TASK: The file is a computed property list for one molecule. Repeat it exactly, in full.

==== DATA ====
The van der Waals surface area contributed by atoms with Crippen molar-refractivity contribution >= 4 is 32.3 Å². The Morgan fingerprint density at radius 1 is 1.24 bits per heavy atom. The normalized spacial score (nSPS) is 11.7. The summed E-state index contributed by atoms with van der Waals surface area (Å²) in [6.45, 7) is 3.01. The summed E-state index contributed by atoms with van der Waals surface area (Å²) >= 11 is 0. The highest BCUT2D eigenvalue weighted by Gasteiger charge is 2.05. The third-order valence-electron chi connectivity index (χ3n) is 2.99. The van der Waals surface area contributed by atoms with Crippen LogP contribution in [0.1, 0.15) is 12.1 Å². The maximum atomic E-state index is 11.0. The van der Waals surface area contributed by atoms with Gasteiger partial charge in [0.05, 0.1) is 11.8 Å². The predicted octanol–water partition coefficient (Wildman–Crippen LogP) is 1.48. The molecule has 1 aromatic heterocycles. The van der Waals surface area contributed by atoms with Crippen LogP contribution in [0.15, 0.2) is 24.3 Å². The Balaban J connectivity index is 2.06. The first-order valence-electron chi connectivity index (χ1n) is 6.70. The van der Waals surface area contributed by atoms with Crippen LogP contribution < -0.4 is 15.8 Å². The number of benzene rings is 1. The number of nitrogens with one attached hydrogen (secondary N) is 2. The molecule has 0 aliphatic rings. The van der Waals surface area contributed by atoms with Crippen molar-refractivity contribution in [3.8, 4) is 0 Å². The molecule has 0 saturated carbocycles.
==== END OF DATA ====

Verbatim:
The van der Waals surface area contributed by atoms with Crippen molar-refractivity contribution >= 4 is 32.3 Å². The Morgan fingerprint density at radius 1 is 1.24 bits per heavy atom. The normalized spacial score (nSPS) is 11.7. The summed E-state index contributed by atoms with van der Waals surface area (Å²) in [6.45, 7) is 3.01. The summed E-state index contributed by atoms with van der Waals surface area (Å²) >= 11 is 0. The highest BCUT2D eigenvalue weighted by Gasteiger charge is 2.05. The third-order valence-electron chi connectivity index (χ3n) is 2.99. The van der Waals surface area contributed by atoms with Crippen LogP contribution in [0.1, 0.15) is 12.1 Å². The maximum atomic E-state index is 11.0. The van der Waals surface area contributed by atoms with Gasteiger partial charge in [0.05, 0.1) is 11.8 Å². The predicted octanol–water partition coefficient (Wildman–Crippen LogP) is 1.48. The molecule has 1 aromatic heterocycles. The van der Waals surface area contributed by atoms with Crippen LogP contribution in [0.15, 0.2) is 24.3 Å². The Balaban J connectivity index is 2.06. The first-order valence-electron chi connectivity index (χ1n) is 6.70. The van der Waals surface area contributed by atoms with Crippen LogP contribution < -0.4 is 15.8 Å². The number of benzene rings is 1. The number of nitrogens with one attached hydrogen (secondary N) is 2. The molecule has 0 aliphatic rings. The van der Waals surface area contributed by atoms with Crippen molar-refractivity contribution in [3.8, 4) is 0 Å². The molecule has 0 saturated carbocycles.